- Jerzy Hoffmann was born on March 15, 1932 in Krakow
- Before making his great feature films, including “Pan Wołodyjowski”, “Deluge”, “Leper” and “Znachora”, he shot documentaries with his colleague
- In the context of the Russian invasion of Ukraine, the documentary film “Ukraine. The Birth of a Nation”, directed by the director, again gained momentum.
- “I was shocked today because I expected everything. I knew Russia would not accept the loss of Ukraine,” Jerzy Hoffman told PAP, adding that “the West is making the same mistakes.”
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“I expected everything”
In 2008, Hoffman made a documentary “Ukraine. The birth of a nation”. The monumental work covers a period of sixty years, from the end of World War II and the Yalta Conference, to the founding of independent Ukraine in 1991, to the presidential elections and the Orange Revolution in 2004.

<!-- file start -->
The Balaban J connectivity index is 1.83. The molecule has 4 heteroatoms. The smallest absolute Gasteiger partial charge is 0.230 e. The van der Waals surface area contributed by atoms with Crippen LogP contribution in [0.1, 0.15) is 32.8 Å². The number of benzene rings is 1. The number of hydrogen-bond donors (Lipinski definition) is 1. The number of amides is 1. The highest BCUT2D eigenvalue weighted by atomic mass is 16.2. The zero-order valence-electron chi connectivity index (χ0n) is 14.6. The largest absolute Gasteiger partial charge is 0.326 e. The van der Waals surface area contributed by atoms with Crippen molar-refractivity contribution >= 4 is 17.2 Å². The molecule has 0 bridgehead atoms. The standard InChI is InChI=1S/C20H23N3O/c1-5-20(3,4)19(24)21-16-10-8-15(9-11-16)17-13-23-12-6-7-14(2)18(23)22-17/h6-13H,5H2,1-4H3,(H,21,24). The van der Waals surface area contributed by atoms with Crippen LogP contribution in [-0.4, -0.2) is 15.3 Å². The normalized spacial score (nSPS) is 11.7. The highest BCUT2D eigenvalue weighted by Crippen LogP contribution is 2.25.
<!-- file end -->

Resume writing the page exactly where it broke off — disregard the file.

Due to the war in Ukraine, this image is again gaining momentum. “I was shocked today because I expected everything. I knew that Russia would not accept the loss of Ukraine. Unfortunately, just as Hitler was not stopped in time, Putin was not stopped in time. The West continues to make the same mistakes” – admits the director.
Summing up his artistic achievements, the director admits that for many years cinema has been a part of his life. as claimed Today is a kind of diary..
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four new times
Jerzy Hoffman He was born in Krakow on March 15, 1932, into an assimilated family of Jewish doctors practicing in Görlitze. The outbreak of war and anti-Semitic actions from Nazi Germany forced the Hofmann family to flee to the East. Soon, in 1940, eight-year-old Jerzy and his family were deported to Siberia. He did not return to Poland until the end of the war.